Pasting one image over another is known as superimposing. Using this technique we can turn the hard-corners of an image into rounded borders -- or any other shape, for that matter -- by simply superimposing pre-fabricated transparent curved corners onto the image. To place them at the appropriate position we use the
composite command with the
-gravity switch specifying the position:
$ composite -gravity SouthEast curve_se.png image.png curved-se.png
This command superimposes the curved southeast corner onto the southeast corner of the original image. We can then use the resulting image as the source image for the next command, to apply the next corner, and so on. To curve the rest of the corners of the image:
$ composite -gravity NorthEast curve_ne.png curved-se.png curved-ne.png
$ composite -gravity NorthWest curve_nw.png curved-ne.png curved-nw.png
$ composite -gravity SouthWest curve_sw.png curved-nw.png curved-sw-final.png
-gravity switch offers some more positions that can be used to place images.
We can create a mosaic by superimposing many images onto a surface at various positions. Instead of the
-gravity switch with its rigid positions, we use the
-geometry switch to specify locations on the image.
First we create a canvas to work on and colour it with the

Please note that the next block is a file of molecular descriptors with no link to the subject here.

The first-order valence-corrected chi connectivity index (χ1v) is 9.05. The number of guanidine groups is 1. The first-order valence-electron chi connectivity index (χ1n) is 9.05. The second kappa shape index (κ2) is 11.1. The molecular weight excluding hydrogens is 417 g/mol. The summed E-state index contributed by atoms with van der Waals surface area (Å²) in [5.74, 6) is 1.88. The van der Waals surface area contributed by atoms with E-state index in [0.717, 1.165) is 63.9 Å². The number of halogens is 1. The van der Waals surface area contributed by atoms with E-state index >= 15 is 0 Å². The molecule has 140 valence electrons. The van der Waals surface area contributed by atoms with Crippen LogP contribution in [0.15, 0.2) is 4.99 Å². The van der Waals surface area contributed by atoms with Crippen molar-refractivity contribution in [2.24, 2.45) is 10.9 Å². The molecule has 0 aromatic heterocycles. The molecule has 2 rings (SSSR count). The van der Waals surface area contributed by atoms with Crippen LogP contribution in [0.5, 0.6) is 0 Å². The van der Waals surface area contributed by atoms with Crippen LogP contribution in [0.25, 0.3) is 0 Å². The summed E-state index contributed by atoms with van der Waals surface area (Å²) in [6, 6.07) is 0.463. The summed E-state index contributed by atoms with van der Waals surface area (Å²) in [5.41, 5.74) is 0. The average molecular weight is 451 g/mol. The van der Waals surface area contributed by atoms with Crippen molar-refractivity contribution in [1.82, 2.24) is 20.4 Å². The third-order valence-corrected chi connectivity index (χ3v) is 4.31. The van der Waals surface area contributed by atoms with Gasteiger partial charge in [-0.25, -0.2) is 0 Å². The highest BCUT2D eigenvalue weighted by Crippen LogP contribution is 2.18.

$ convert -size 200x200 xc:wheat multiple.png
Next, we place various images on the canvas, specifying the horizontal and vertical coordinates with the
$ composite -geometry +15+30 1.gif multiple.png multiple.png
$ composite -geometry +19+20 2.gif multiple.png multiple.png
$ composite -geometry +12+28 3.gif multiple.png multiple.png
Since IM reads in all the input images before opening the output image, it can work on the same input image again and again without creating new images.
If an image exceeds the canvas dimensions it is cropped. To overcome this problem, use the
-mosaic switch, which automatically creates a canvas large enough to hold all the images. The color of the canvas in this case is supplied by the
$ convert -page +15+30 1.png -page +49+60 2.png \
> -page +52+58 3.png \
> -background wheat -mosaic mosaic.png
You can find more tricks on creating multi-image mosaics on the Web.
Next: Creating a logo
IM lets you draw shapes such as a rectangle, circle, ellipse, and polygon from the command line using
convert with the
-draw switch. Use the -fill switch to assign the color to be filled inside the shapes and the -stroke switch to define the boundary color.
To create a rectangle, you need to specify the upper-left and the lower right coordinates:
convert -size 120x60 xc:wheat -fill white \